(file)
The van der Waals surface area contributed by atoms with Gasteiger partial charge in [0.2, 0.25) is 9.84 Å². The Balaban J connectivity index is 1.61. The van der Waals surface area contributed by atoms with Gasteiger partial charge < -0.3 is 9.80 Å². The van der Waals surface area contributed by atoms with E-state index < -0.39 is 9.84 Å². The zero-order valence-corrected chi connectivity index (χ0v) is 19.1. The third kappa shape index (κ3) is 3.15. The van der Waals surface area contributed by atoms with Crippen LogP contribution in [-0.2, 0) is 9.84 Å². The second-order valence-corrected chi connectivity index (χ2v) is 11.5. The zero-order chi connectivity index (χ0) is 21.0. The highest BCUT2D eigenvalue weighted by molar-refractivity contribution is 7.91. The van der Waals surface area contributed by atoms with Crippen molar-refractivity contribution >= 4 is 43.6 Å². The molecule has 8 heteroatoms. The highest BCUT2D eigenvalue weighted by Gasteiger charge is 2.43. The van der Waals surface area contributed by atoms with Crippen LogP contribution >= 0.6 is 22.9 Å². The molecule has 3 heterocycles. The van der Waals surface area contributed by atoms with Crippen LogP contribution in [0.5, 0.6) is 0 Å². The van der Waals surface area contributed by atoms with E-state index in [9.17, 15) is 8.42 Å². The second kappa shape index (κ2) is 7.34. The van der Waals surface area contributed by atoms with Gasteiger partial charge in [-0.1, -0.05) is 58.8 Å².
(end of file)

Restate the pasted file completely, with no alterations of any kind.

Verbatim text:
The van der Waals surface area contributed by atoms with Gasteiger partial charge in [0.2, 0.25) is 9.84 Å². The Balaban J connectivity index is 1.61. The van der Waals surface area contributed by atoms with Gasteiger partial charge < -0.3 is 9.80 Å². The van der Waals surface area contributed by atoms with E-state index < -0.39 is 9.84 Å². The zero-order valence-corrected chi connectivity index (χ0v) is 19.1. The third kappa shape index (κ3) is 3.15. The van der Waals surface area contributed by atoms with Crippen LogP contribution in [-0.2, 0) is 9.84 Å². The second-order valence-corrected chi connectivity index (χ2v) is 11.5. The zero-order chi connectivity index (χ0) is 21.0. The highest BCUT2D eigenvalue weighted by molar-refractivity contribution is 7.91. The van der Waals surface area contributed by atoms with Crippen molar-refractivity contribution >= 4 is 43.6 Å². The molecule has 8 heteroatoms. The highest BCUT2D eigenvalue weighted by Gasteiger charge is 2.43. The van der Waals surface area contributed by atoms with Crippen LogP contribution >= 0.6 is 22.9 Å². The molecule has 3 heterocycles. The van der Waals surface area contributed by atoms with Crippen LogP contribution in [0.5, 0.6) is 0 Å². The van der Waals surface area contributed by atoms with E-state index in [9.17, 15) is 8.42 Å². The second kappa shape index (κ2) is 7.34. The van der Waals surface area contributed by atoms with Gasteiger partial charge in [-0.1, -0.05) is 58.8 Å².